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I am too old, frozen stiff with fear, snow grazing my withered head.
The “weight of the air weighs a ton” as I step towards the control panel.
The fate of the “Atlantis speaks to me” of its chances.
The screens the endless “new rustic LCD’s”, portray the data of their travel.
They are coming in too fast.
Here I am, the chief scientist of NASA, and I can do nothing.
All of my training, my Harvard degrees, do not account for my judgment.
“What can you do?” they ask me.
I can do nothing for the frightened sparrow in the sky.
Every object in the sky is a frightened sparrow, spinning chaotically.
Yet I am a frightened sparrow on the ground, wanting to fly far away.
My nostrils flare, my senses increase, and I feel the wings of the sparrows wash over me: flashing screens, rushed breaths…as I reach the button.
An alarm bursts into my concentration, in on my reverie.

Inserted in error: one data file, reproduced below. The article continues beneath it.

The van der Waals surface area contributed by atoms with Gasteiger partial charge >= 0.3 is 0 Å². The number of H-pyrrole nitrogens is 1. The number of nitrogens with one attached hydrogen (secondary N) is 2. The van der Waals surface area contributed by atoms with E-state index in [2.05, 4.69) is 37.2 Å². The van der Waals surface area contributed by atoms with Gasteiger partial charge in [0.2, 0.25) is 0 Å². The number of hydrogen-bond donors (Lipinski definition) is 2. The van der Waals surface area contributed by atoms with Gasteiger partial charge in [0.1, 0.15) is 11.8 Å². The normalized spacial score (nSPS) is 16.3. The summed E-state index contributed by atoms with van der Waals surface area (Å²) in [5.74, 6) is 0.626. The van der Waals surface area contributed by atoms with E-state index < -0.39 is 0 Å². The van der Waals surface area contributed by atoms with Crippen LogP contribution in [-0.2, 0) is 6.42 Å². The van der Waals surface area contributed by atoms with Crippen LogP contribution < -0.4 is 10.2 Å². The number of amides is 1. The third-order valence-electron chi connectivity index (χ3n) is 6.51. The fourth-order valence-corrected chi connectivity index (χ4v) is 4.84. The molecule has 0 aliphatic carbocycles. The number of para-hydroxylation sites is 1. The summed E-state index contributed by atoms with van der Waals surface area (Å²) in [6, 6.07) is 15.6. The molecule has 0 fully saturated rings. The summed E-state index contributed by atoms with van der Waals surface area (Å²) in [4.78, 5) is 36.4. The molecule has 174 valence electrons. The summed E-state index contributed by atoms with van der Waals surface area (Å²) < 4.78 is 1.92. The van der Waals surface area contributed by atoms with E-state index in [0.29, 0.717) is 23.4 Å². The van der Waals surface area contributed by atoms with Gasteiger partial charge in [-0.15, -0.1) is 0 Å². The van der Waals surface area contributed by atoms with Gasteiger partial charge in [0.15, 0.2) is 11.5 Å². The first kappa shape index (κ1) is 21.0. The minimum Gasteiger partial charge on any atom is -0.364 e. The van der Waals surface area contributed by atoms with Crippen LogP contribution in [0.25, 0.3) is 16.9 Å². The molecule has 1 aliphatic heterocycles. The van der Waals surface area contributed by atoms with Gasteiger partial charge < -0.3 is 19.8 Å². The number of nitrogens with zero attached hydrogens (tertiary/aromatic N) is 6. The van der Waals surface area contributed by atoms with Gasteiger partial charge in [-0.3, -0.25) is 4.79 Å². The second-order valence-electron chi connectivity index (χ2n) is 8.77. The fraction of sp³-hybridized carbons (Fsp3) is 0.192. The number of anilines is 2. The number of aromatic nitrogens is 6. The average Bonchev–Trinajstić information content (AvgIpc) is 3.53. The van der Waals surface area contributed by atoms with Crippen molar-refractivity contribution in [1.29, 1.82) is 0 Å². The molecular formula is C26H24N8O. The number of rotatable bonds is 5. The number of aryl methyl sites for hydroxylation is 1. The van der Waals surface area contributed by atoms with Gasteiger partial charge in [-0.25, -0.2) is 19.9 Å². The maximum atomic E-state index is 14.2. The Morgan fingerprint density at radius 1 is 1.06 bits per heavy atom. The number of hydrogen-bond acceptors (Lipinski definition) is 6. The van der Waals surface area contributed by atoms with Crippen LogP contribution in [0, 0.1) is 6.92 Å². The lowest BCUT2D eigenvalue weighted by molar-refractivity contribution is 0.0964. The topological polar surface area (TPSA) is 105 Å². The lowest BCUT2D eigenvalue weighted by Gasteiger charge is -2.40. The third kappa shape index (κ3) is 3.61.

An engine has lost all auxiliary power to its conduits.
I am a block on the ground, and I can do nothing.
The sparrow has flown away.
“Doctor, you must revert auxiliary power!”
“Doctor, there are eight lives at stake!”
“Why do you waver?”
Every person on the base is flying, flying, flying away.
I must act.
With death heavy upon my brow and heart, I act.
Now the rough, uncouth surface of the button is my fascination.
Alarms blaring, I am the essence of calm.
If I rewrite the conduits remotely…
If I redirect the auxiliary power to the sub-engines…
If I recalculate trajectory…
I can save them.
“Death sings a silent tune” as the chaos is directed at our LCD’s.
As time slows, time dilation occurs, and the sparrow stills, and I am calm.
I know they have survived.
The Atlantis crew, according to my trajectories, has made a successful landing.
Clamorous cries rise above the tumult of my praise.
I relish the sweet-washed bath of glory, of action.
My job is complete.
I acted in the nick of time.
My doubt was for nothing.
(Yet Atlantis has burned…)